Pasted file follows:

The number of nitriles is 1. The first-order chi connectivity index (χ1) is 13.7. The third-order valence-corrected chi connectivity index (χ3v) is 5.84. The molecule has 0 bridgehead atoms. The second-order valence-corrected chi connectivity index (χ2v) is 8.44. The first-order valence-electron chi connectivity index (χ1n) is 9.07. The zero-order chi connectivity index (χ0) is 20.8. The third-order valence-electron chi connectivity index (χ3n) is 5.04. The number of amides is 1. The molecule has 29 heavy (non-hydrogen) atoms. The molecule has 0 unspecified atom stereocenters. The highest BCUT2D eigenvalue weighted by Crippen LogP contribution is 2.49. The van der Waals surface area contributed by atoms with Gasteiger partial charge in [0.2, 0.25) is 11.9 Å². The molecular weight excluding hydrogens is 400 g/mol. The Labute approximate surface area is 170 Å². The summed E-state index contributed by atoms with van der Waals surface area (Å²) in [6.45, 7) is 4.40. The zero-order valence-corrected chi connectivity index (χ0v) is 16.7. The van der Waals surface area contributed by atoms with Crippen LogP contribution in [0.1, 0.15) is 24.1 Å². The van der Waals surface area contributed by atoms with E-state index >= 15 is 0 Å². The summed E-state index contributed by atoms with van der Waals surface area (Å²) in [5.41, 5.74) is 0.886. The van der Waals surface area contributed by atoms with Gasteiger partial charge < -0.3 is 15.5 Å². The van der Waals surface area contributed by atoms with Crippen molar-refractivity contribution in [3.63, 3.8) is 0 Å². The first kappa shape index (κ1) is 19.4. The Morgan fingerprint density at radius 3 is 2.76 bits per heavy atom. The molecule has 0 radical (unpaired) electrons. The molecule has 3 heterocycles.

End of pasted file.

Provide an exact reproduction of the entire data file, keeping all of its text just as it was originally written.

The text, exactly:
The number of nitriles is 1. The first-order chi connectivity index (χ1) is 13.7. The third-order valence-corrected chi connectivity index (χ3v) is 5.84. The molecule has 0 bridgehead atoms. The second-order valence-corrected chi connectivity index (χ2v) is 8.44. The first-order valence-electron chi connectivity index (χ1n) is 9.07. The zero-order chi connectivity index (χ0) is 20.8. The third-order valence-electron chi connectivity index (χ3n) is 5.04. The number of amides is 1. The molecule has 29 heavy (non-hydrogen) atoms. The molecule has 0 unspecified atom stereocenters. The highest BCUT2D eigenvalue weighted by Crippen LogP contribution is 2.49. The van der Waals surface area contributed by atoms with Gasteiger partial charge in [0.2, 0.25) is 11.9 Å². The molecular weight excluding hydrogens is 400 g/mol. The Labute approximate surface area is 170 Å². The summed E-state index contributed by atoms with van der Waals surface area (Å²) in [6.45, 7) is 4.40. The zero-order valence-corrected chi connectivity index (χ0v) is 16.7. The van der Waals surface area contributed by atoms with Crippen LogP contribution in [0.1, 0.15) is 24.1 Å². The van der Waals surface area contributed by atoms with E-state index >= 15 is 0 Å². The summed E-state index contributed by atoms with van der Waals surface area (Å²) in [5.41, 5.74) is 0.886. The van der Waals surface area contributed by atoms with Gasteiger partial charge < -0.3 is 15.5 Å². The van der Waals surface area contributed by atoms with Crippen molar-refractivity contribution in [3.63, 3.8) is 0 Å². The first kappa shape index (κ1) is 19.4. The Morgan fingerprint density at radius 3 is 2.76 bits per heavy atom. The molecule has 0 radical (unpaired) electrons. The molecule has 3 heterocycles.